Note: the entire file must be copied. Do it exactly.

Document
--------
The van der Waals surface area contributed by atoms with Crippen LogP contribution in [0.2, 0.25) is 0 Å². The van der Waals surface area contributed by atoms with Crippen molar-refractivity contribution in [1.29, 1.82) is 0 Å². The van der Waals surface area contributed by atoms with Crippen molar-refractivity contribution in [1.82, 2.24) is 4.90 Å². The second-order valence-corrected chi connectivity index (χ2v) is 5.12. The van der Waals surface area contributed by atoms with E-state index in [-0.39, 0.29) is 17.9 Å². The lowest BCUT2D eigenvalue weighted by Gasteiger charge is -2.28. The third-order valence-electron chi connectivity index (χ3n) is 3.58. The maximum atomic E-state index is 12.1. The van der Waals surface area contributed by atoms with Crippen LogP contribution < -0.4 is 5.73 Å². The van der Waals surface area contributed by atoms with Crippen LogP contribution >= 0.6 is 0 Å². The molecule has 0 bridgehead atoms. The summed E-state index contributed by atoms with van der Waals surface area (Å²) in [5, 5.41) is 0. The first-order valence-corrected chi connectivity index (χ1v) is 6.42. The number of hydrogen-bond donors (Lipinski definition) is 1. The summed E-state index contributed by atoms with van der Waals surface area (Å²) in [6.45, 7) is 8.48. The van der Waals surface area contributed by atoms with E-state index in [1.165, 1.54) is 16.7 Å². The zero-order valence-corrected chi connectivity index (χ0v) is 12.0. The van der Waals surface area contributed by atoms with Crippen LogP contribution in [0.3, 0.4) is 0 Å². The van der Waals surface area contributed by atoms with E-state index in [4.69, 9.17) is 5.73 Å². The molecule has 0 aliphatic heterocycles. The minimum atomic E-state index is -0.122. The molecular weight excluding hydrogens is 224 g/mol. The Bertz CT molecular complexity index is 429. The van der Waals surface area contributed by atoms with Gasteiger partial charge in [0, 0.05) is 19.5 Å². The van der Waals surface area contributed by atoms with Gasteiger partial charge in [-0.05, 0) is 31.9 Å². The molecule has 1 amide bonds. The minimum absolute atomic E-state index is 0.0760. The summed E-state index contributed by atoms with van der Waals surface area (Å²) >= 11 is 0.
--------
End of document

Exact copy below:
The van der Waals surface area contributed by atoms with Crippen LogP contribution in [0.2, 0.25) is 0 Å². The van der Waals surface area contributed by atoms with Crippen molar-refractivity contribution in [1.29, 1.82) is 0 Å². The van der Waals surface area contributed by atoms with Crippen molar-refractivity contribution in [1.82, 2.24) is 4.90 Å². The second-order valence-corrected chi connectivity index (χ2v) is 5.12. The van der Waals surface area contributed by atoms with E-state index in [-0.39, 0.29) is 17.9 Å². The lowest BCUT2D eigenvalue weighted by Gasteiger charge is -2.28. The third-order valence-electron chi connectivity index (χ3n) is 3.58. The maximum atomic E-state index is 12.1. The van der Waals surface area contributed by atoms with Crippen LogP contribution < -0.4 is 5.73 Å². The van der Waals surface area contributed by atoms with Crippen LogP contribution >= 0.6 is 0 Å². The molecule has 0 bridgehead atoms. The summed E-state index contributed by atoms with van der Waals surface area (Å²) in [5, 5.41) is 0. The first-order valence-corrected chi connectivity index (χ1v) is 6.42. The number of hydrogen-bond donors (Lipinski definition) is 1. The summed E-state index contributed by atoms with van der Waals surface area (Å²) in [6.45, 7) is 8.48. The van der Waals surface area contributed by atoms with E-state index in [1.165, 1.54) is 16.7 Å². The zero-order valence-corrected chi connectivity index (χ0v) is 12.0. The van der Waals surface area contributed by atoms with Crippen LogP contribution in [0.3, 0.4) is 0 Å². The van der Waals surface area contributed by atoms with E-state index in [4.69, 9.17) is 5.73 Å². The molecule has 0 aliphatic heterocycles. The minimum atomic E-state index is -0.122. The molecular weight excluding hydrogens is 224 g/mol. The Bertz CT molecular complexity index is 429. The van der Waals surface area contributed by atoms with Gasteiger partial charge in [0, 0.05) is 19.5 Å². The van der Waals surface area contributed by atoms with Gasteiger partial charge in [-0.05, 0) is 31.9 Å². The molecule has 1 amide bonds. The minimum absolute atomic E-state index is 0.0760. The summed E-state index contributed by atoms with van der Waals surface area (Å²) >= 11 is 0.